If you haven't been watching Kentucky's season, their 84-79 victory over Missouri on Saturday might seem inconspicuous. Plenty of media outlets framed it as "Kentucky escapes Missouri." But it wasn't just an escape; it was a statement victory. And if the rest of college basketball teams were paying attention, they should be worried.
See, the easy narrative for this Kentucky team was, "Another underachieving John Calipari squad. It looks like 2012 was just the exception." But that's shortsighted. Last season's disappointment of a team is still fresh in everyone's minds, but you have to remember that was the only team Cal has coached at Kentucky that didn't at least reach the Elite Eight. It's entirely possible that last year was the exception, not the rule.
I say that now after totally doubting whether or not that was the case just last week. I wasn't sure that this Kentucky team had what it took to be a special team. The talent was there, but the effort was not. I said the Missouri game was a must-win and could possibly be the turning point of the season. Then, they went out and showed me something.
That team in Missouri played hard from start to finish. They weathered comeback attempt after comeback attempt and a hostile crowd. A Harrison twin actually hit the floor going after the ball. Julius Randle asserted himself and played under control.
Kentucky's scorers scored and dictated the offense. They played like a team. Most importantly, they played with effort. Whatever that players-only meeting did, it certainly seemed like it worked. Between setting that up and his improved play in 2014, Alex Poythress may be the most important guy on the team right now.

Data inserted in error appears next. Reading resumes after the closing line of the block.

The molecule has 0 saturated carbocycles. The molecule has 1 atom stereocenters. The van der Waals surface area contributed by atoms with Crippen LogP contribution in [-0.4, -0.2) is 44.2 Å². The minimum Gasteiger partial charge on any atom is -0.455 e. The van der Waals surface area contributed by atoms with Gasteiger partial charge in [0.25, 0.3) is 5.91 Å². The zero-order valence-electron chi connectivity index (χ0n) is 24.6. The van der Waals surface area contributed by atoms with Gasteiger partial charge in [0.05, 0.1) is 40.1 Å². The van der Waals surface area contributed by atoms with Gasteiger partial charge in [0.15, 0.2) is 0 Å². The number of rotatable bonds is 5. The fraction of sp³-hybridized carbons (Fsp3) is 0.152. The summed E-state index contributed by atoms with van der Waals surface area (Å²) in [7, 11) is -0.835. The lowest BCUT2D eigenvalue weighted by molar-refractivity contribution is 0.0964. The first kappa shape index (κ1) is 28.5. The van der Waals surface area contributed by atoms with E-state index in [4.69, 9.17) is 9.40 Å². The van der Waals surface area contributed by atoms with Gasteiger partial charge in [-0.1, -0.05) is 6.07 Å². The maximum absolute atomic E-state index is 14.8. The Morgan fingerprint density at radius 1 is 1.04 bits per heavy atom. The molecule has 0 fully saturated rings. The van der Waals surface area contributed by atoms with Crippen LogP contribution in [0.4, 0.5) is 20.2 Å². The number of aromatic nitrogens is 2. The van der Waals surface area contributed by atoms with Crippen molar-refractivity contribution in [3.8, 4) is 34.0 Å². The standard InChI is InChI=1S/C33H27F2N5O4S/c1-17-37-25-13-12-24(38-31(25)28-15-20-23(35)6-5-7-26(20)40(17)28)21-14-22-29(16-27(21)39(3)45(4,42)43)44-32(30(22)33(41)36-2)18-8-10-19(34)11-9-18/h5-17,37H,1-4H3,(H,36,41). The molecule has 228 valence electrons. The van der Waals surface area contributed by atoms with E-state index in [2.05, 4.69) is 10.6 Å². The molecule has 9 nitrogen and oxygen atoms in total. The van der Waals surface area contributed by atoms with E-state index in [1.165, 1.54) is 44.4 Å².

Sure, there are still holes to fix. While the Harrison twins are big, they're not quick, so that leaves the defense susceptible to super-fast guards like Missouri displayed, with Jabari Brown and Jordan Clarkson combining for 61 points. But even with that, Kentucky got stops when they needed to, answered when they needed to and came away with a huge road win.
The question now is: Will they keep this up? Lucky for them, there will be ample opportunity to prove that they can. The next seven games include Ole Miss at home, away games at Mississippi State and Auburn, Florida at home, away at Ole Miss, and then home games against two teams that have already beat the Wildcats before—LSU and Arkansas. No rest for the weary, which is exactly what they need.
If Kentucky can show during this stretch that the game against Missouri was not a fluke and that it was indeed a turning point, the rest of the college basketball world will definitely be paying attention, because that will make them a very, very dangerous team.